Justice: Philosophically, justice typically asks who to “save” given hypothetical scenarios of scarce resources and patients suffering from differing levels of morbidities. In the context of optometry, justice can be applied instead as the duty of the optometrist to treat all patients fairly and ethically. Optometrists must adhere and apply to the relevant standards of care accordingly. In cases such as RR, there are no customary opioid-related treatment recommendations. In fact, the Wills Eye Manual only mentions opioids in the treatment of chemical burns, band keratopathy and dacryocystitis.4 The CDC and American Optometric Association provide loose guidelines for prescribing and propose that an opioid prescription of three days or less will be sufficient for most conditions.5,6 From this it can be inferred that opioid prescriptions should be considered on a case-by-case basis as not all situations are the same.

Would it be ethical to refer the patient to another provider who may be more qualified to handle his type of care? If RR was a personal family member, would the level and method of care be handled any differently?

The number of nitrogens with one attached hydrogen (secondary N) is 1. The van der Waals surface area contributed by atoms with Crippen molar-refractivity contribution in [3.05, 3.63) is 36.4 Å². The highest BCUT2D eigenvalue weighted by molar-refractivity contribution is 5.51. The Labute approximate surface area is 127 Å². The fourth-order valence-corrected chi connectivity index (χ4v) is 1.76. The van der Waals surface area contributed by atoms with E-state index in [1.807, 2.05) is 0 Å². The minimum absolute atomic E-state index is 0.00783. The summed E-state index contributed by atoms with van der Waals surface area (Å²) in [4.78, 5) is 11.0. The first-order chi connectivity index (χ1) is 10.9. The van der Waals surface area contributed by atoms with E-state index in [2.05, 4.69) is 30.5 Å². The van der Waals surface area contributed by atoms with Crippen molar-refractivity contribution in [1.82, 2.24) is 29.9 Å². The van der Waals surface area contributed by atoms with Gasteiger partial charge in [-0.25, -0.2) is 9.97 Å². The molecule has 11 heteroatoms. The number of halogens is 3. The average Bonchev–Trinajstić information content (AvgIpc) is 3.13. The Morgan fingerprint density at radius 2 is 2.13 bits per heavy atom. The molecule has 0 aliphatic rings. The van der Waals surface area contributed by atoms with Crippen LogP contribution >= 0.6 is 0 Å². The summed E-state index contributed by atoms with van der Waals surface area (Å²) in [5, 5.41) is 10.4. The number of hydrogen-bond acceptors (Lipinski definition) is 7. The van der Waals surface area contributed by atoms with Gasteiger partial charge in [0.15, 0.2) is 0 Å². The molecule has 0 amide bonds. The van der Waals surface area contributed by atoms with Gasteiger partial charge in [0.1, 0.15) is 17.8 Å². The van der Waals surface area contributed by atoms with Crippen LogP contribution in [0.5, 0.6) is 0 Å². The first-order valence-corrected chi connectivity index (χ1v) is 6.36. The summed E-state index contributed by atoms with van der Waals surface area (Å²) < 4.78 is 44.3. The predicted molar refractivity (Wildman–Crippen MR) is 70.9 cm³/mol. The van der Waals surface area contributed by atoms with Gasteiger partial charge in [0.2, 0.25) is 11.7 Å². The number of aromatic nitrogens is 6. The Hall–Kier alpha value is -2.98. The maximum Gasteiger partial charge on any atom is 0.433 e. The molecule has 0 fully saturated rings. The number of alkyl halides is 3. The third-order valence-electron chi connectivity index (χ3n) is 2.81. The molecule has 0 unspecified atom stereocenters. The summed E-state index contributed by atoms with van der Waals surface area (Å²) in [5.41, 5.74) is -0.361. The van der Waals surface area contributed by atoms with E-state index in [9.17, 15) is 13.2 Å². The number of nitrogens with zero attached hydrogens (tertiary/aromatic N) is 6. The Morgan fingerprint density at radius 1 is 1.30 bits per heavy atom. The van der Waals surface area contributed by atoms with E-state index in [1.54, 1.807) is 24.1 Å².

All things considered, RR’s case was co-managed with an ophthalmologist, and it was decided that prescribing a five-day supply of Tylenol 3 (which contains acetaminophen and codeine) would be both beneficent and justified. RR, on the other hand, quickly reported that Tylenol 3 would not be strong enough for his pain. The ophthalmologist then recommended another retrobulbar injection of chlorpromazine. Chen et al. reported that retrobulbar chlorpromazine is an effective analgesic with an efficacy lasting from three months to a year.7 This treatment option would protect RR from potential opioid abuse, and the dialogue allowed RR to have a say in his medical care. However, the fact that RR recently had a retrobulbar procedure and still reported pain reflects the reality that 33% of patients with retrobulbar chlorpromazine treatments may need alternative interventions to manage pain.8 With RR’s ocular history and current condition, the last treatment option discussed was enucleation for his phthisical eye. Idowu et al. reported that long-term pain relief and discontinuation of oral analgesics was achieved in 100% of patients with enucleated or eviscerated eyes.9 It remains to be seen whether this treatment would provide RR with the lasting pain relief he seeks. Nevertheless, the next ethical issue at hand should be addressing his drug-seeking tendencies.